By Azis Anwar Fachrudin
June 19 2015
Among the common debates within Indonesian Muslim society when it comes to Ramadhan (one of the Five Pillars of Islam) is whether entertainment centers, discotheques, restaurants and food stalls should be allowed to continue operating during the month, particularly in daylight hours.
Religious Affairs Minister Lukman Hakim Saifuddin recently tweeted that restaurants and food stalls might operate as usual during Ramadhan to provide food for those who are not fasting (non-Muslims) as well as Muslims who are allowed not to fast, such as those on long trips (Safar), menstruating women and the sick.
Some Muslims have been angered by his statement, arguing that owners of discotheques and restaurants must close their businesses, particularly during the daytime, to show respect for Muslims, who form the majority in the country. Such dissenters have also compared Ramadhan to the Balinese Hindu celebration Nyepi, when even the airport in Denpasar does not operate.
With this logic, Muslims who raid discotheques or food stalls want to be treated like pecalang (traditional Balinese guardians of rituals) when Balinese Hindus observe Nyepi. In a more advanced argument, they refer to a “collective right” (as opposed to individual rights) for Muslims in Ramadhan to be respected as Hindus are during Nyepi.
First of all, let’s analyze why they use this majoritarianism-framed argument or “collective right” language more than a religious -based argument.
It is because there is in fact no Islamic scripture-based or traditional Islamic jurisprudence (Fiqh)-based justification for prohibiting restaurants from operating during Ramadhan, let alone raiding them.
In fact, Islamic fasting is essentially individualistic, rather than collectivistic or communal. Fasting in Ramadhan, despite being an Islamic obligation, has no public dimension, unlike other Islamic pillars. The five prayers (Salat), for example, are partly communal, since they can be and are encouraged to be performed congregationally (Jamaah).
Zakat (alms-giving) certainly has a public dimension, as it must be paid to one of the eight categories of recipients (Mustahiq). Hajj (pilgrimage to Mecca) is also performed publicly. This is actually among the reasons why, at least in the traditional Fiqh, there is a worldly punishment for those who do not perform Salat and Zakat. Classical Muslim history cites a war against those who did not pay Zakat during the reign of the first caliph.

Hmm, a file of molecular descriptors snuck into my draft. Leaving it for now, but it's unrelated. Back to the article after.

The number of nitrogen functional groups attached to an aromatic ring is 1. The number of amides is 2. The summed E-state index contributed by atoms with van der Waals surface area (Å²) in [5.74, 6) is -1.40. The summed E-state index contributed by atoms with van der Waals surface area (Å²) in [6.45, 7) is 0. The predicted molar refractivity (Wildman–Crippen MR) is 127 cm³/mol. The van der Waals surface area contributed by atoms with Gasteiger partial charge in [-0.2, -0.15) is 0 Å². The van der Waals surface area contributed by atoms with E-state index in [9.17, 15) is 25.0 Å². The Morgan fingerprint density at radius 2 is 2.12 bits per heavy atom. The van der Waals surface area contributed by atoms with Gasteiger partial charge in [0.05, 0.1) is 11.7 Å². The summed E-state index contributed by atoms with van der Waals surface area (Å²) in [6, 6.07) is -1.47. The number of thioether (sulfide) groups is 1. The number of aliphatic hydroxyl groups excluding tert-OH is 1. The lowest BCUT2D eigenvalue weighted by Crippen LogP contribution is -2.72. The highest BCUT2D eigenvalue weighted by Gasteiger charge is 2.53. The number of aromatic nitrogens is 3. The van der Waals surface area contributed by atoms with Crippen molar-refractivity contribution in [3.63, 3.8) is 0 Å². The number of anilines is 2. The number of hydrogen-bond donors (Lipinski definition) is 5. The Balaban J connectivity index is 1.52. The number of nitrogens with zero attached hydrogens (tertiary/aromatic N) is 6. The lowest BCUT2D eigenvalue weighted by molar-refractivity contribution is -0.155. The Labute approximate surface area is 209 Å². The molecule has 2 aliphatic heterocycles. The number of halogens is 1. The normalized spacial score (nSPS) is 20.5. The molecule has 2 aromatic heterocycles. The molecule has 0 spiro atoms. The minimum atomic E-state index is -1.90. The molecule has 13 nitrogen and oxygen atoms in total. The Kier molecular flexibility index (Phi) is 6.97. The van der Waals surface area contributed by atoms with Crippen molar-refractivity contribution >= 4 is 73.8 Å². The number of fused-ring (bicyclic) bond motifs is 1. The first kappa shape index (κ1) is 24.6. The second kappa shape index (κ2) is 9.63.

However, there is no worldly punishment for Muslims who do not fast during Ramadhan, even in the traditional Fiqh. There are expiations called Fidya and Kaffara for violating the fast, but they are more about voluntary compensation and a matter of individual religiosity, rather than of public punishment.
I have not found any historical record in the Muslim classical tradition that food stalls were ever raided because they operated in daylight hour during Ramadhan, as they have been in the recent past by groups such as the Islam Defenders Front (FPI).
Furthermore, while Salat, Zakat and hajj are active religious observances, fasting is a passive ritual. In Arabic, fasting is called Sawm or Siyam, which etymologically means to abstain or refrain. To fast in Islam, thus, is not to eat, drink or engage in conjugal sexual relationships from dawn (Fajr) to sunset (Maghrib). Observance of fasting is not visible, as it is a passive action.
In addition, fasting is entirely about the individual’s relationship with God, not with other individuals. In a remark of the Prophet (Hadith Qudsi) often reiterated by Muslim preachers, it is narrated that God said, “Fasting is for Me and it is I Myself who will give the reward for it” (as-sawm ly wa Ana ajzi bih).
The purpose of fasting, as described in the Quran (2:183), is for Muslims to develop the quality of their religiosity and to attain Taqwa or consciousness of God — which has a close meaning to the word Puasa (Indonesian for fasting), coming from the Sanskrit Upavasa, meaning “to be seated near [God]”. Embedded in observances of fasting across religions is the idea that materialism (preoccupation with physical needs and pleasures) can divert humans from God.
In short, fasting is about the individual’s relationship to God. Those Muslims who want to be respected while fasting may learn from Christianity. Jesus (considered a prophet by Muslims), as recorded in Matt. 6:16, said, “When you fast, do not look somber as the hypocrites do, for they disfigure their faces to show others they are fasting”.
It seems Muslims demanding respect for fasting Muslims are simply demanding everyone notice their supposed piety. Yet this contravenes the very meaning of fasting, which entails a rejection of worldly desires and material ambitions. Also, to return to the analogy, Nyepi to Hindus is not like fasting to Muslims since Nyepi, which means “being silent or quiet”, has a public dimension (as any public noisy activities are against the spirit of Nyepi), while Muslims can and must continue to work through the fasting period.
Finally, fasting is far meaningful when it is exposed to temptations. When there is no food, one has no option but to fast.
Religiosity is more valuable when there is freedom to sin.
Azis Anwar Fachrudin is a graduate student at the Center for Religious and Cross-cultural Studies (CRCS), Gadjah Mada University, Yogyakarta.